Jessica Lea Mayfield has foregone her bluegrass roots with the recent release of “Make My Head Sing,” a grungy, alt-rock album featuring thick, fuzzy guitar lines and the darkened awareness of a woman wiser than her age might indicate. Much like the history of music in general, Mayfield sheds the skins that no longer fit her or her sound; grateful for the spirited music that led her to her current perceptions, she has transitioned into a new, blisteringly haunting self-expression.
“Make My Head Sing” is certainly Mayfield’s most mature work, giving the singer-songwriter a pronounced edge and understanding that straddle the border between pleasant and plaintive. It is ominous yet sweet, with clear and shimmering vocals cutting distorted instrumentation. Though having grown up playing in her family’s bluegrass band, Mayfield was heavily absorbed with the alt-rock scene that blasted through the 90’s and early 2000’s, and her newest album reads like an exposition of a truer self-identity.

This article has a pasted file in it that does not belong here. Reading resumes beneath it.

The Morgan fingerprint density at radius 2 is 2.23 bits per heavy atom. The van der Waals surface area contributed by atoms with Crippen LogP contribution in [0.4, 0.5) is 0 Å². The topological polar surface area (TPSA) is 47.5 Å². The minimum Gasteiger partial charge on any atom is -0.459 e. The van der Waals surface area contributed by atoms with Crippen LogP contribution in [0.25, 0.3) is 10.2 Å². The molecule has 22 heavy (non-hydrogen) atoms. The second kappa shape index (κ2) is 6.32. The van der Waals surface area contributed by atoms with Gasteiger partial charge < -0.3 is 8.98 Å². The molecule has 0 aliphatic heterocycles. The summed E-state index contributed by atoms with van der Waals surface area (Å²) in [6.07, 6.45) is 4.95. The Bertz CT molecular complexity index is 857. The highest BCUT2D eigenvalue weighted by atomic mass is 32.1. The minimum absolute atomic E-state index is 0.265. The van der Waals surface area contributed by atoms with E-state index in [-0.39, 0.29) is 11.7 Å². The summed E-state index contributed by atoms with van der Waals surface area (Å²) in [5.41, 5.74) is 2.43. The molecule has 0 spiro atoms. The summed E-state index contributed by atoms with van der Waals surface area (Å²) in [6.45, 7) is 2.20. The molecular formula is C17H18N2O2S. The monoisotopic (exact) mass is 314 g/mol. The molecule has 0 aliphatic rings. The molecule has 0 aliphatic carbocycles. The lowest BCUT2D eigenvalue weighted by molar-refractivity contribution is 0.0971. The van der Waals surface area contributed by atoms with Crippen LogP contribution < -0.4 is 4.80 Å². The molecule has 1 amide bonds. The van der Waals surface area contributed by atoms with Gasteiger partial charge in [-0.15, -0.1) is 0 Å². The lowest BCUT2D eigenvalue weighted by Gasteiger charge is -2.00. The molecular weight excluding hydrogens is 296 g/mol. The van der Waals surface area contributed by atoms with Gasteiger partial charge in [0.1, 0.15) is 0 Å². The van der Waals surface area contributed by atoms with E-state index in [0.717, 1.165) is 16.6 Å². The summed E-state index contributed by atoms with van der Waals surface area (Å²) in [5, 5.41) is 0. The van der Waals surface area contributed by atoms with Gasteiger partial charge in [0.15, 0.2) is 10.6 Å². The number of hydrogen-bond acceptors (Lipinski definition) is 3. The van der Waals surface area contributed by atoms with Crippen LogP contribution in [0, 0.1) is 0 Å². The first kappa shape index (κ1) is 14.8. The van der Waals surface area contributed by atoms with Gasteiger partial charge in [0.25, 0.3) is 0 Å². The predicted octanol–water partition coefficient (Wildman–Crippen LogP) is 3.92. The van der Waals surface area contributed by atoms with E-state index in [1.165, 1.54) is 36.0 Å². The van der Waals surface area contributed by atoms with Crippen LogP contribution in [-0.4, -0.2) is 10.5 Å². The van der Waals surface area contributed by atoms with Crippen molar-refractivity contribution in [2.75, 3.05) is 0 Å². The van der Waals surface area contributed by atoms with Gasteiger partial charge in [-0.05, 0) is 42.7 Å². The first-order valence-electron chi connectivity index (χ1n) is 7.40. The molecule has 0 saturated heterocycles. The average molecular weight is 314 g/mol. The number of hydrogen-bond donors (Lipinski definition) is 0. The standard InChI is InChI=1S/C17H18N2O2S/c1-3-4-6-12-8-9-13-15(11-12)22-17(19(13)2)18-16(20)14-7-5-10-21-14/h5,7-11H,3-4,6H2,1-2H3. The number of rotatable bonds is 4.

The spine of her talent remains firmly in place, braced in the heavy introspection that we’ve come to know and love. But it’s matured now, steady in its opinions, slightly sinister but also hopefully kind in the old adage that the crux of wisdom is to admit how little one really knows. Each track is equally relatable in its constraint as it is confounding in its restrained fibers. It’s mysterious enough to intrigue, but cohesive enough not to confuse.
With this release, Mayfield has released ties to her comfort zone, proving that courageous artistic expression grows by pulling back layers that are no longer suited to the honest revelation. And where would we be if Dylan had not changed course in 1965? One cannot blow in the wind forever without sooner or later stirring up an electric dirge. Releasing the past is the most vulnerable thing and artist can do.
Kudos to you, Ms. Mayfield.